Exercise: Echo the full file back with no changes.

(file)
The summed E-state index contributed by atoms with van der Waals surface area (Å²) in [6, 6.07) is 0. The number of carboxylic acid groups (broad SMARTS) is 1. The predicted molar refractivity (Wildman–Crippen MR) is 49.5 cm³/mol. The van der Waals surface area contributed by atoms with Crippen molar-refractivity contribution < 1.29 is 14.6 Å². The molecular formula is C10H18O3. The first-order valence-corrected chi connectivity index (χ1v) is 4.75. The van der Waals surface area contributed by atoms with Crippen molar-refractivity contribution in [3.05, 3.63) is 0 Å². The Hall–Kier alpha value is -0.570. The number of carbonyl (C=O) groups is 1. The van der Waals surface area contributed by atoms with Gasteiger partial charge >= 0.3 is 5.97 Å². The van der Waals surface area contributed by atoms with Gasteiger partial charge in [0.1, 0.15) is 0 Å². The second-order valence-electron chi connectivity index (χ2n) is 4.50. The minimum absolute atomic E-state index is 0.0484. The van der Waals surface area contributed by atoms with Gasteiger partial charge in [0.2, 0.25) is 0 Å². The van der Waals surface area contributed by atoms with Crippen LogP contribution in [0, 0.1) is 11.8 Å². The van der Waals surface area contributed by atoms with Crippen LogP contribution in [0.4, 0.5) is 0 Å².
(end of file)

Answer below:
The summed E-state index contributed by atoms with van der Waals surface area (Å²) in [6, 6.07) is 0. The number of carboxylic acid groups (broad SMARTS) is 1. The predicted molar refractivity (Wildman–Crippen MR) is 49.5 cm³/mol. The van der Waals surface area contributed by atoms with Crippen molar-refractivity contribution < 1.29 is 14.6 Å². The molecular formula is C10H18O3. The first-order valence-corrected chi connectivity index (χ1v) is 4.75. The van der Waals surface area contributed by atoms with Crippen molar-refractivity contribution in [3.05, 3.63) is 0 Å². The Hall–Kier alpha value is -0.570. The number of carbonyl (C=O) groups is 1. The van der Waals surface area contributed by atoms with Gasteiger partial charge >= 0.3 is 5.97 Å². The van der Waals surface area contributed by atoms with Gasteiger partial charge in [0.1, 0.15) is 0 Å². The second-order valence-electron chi connectivity index (χ2n) is 4.50. The minimum absolute atomic E-state index is 0.0484. The van der Waals surface area contributed by atoms with Gasteiger partial charge in [0.2, 0.25) is 0 Å². The van der Waals surface area contributed by atoms with Crippen LogP contribution in [0, 0.1) is 11.8 Å². The van der Waals surface area contributed by atoms with Crippen LogP contribution in [0.4, 0.5) is 0 Å².